Building Community At America's Table

GMO Labeling Is More Than The Label

– written by Grant

The debate rages in this country about whether we should have mandatory GMO labeling or not. It comes up for a public vote in California this fall and much attention is focused on that outcome. In fact, here is an indicator of the attention Big Food is focusing on labeling:

“In a recent speech to the American Soybean Association (most soy grown in the U.S. is genetically modified), Grocery Manufacturers Association President Pamela Bailey said that defeating the initiative ‘is the single-highest priority for GMA this year.'”  [from Huffington Post article]

I’ve been challenged by folks like geneticmaize and noteasy2begreen to explain the reasoning for labeling and oddly, it’s been difficult. In my gut, labeling seemed right. Then when I think about it, I realize it would be very expensive to implement and monitor in a way that would be trustworthy. Another common argument against labeling is that a consumer who wants to avoid GMOs simply has to do a quick Google search on it and take two minutes to learn – you can avoid GMOs by avoiding a short list of foods, especially most packaged and processed foods and be sure to choose things labeled Certified Organic as they do NOT contain GMOs.

These arguments have been hard for me to debate. I found myself relying mostly on emotion and saying things like, “It doesn’t matter whether labeling is a good idea or not, consumers want it.”

I’m surprised to find the answer in a book about slaughter.

I just finished reading Timothy Pachirat’s book, Every Twelve Seconds – Industrialized Slaughter and the Politics of Sight. Pachirat is a political scientist who surreptitiously took a job in a slaughter house in order to research and write a book about conditions there. This was in a time when there was no “ag gag” law against such things. His was a risky move to be sure, but not an illegal one, as it is now in many states.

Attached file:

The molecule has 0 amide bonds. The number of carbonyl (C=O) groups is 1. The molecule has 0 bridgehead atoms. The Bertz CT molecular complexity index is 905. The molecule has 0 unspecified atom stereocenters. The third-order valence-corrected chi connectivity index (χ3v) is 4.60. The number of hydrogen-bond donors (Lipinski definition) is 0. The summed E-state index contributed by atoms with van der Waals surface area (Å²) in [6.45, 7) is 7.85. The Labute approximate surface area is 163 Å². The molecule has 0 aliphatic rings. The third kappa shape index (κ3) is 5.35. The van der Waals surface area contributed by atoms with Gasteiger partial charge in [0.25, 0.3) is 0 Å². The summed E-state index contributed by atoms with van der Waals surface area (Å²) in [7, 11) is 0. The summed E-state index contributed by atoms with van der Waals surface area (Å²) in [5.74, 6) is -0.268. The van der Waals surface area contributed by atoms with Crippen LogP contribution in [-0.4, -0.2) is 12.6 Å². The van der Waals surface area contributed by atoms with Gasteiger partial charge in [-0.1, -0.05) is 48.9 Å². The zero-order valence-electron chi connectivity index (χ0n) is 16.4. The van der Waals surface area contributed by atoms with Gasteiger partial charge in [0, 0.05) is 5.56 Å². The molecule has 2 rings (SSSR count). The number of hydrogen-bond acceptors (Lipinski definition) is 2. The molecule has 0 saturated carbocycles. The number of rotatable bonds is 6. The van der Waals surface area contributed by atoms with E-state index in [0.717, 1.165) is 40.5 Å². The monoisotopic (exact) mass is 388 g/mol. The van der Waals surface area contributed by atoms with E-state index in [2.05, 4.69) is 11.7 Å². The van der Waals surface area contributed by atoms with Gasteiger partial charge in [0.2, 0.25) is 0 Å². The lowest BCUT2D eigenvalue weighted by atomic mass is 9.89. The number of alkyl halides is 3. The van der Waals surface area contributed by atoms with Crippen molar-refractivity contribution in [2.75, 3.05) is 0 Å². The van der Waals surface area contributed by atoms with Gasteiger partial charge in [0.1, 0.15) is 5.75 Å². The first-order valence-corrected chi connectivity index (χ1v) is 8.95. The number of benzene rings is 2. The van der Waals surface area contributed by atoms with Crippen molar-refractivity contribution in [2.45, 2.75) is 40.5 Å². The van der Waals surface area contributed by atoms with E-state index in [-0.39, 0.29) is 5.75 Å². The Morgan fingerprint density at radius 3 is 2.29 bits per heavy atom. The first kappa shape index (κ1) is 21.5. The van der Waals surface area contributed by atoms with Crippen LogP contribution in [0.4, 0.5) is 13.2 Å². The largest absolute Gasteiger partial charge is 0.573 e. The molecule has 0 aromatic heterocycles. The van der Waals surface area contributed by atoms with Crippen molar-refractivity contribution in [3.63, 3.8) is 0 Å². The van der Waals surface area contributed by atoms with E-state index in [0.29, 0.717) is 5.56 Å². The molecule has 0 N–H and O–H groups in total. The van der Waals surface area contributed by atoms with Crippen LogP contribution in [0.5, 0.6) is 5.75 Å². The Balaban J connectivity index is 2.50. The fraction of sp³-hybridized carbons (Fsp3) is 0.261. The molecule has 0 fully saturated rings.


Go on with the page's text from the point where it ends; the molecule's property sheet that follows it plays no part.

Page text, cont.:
He describes systemic food safety infractions and animal abuse, yes, but the real thrust of his book is his explanation of the ‘politics of sight’, and it now helps me understand GMO labeling.

We want to “know” our food. Ag gag laws, pink slime, meat glue, animal cages, e. coli on spinach, rBST etc are hidden from us, both literally and figuratively. As Pachirat describes, “hiddenness” and lack of clear “sight” and knowing is power. It is power held over us by the person, the company, the industry that is doing the hiding. The call for labeling is the populace in our country seeking transparency. We seek transparency because not having it, as we feel is the case now, means we are powerless.

The suggestion that we should simply buy organically labeled foods to avoid GMOs does not satisfy. It does not address this power struggle. In fact, it is a concession to it because we are then offered only a very limited choice of foods and most importantly, we are being offered those because all the others are hidden from us. Organically labeled foods are fine, but the problem we have is with the power held in the other mysterious foods. We seek transparency of those foods too.

We look around at our populace’s health issues, our environment’s health issues, our farm workers’ health issues and focus our anger on Big Food. Labeling is the line in the sand we can draw that says we want food manufacturers to tell us “What’s in there?” “What are you feeding us?” Stop hiding.

This was interesting to hear on NPR – Jeff Leitner and Howell J. Malhalm Jr. of Insight Labs were talking not about food but about voting and democracy. They made the point that the newer generations have different viewpoints and different paradigms than generations past: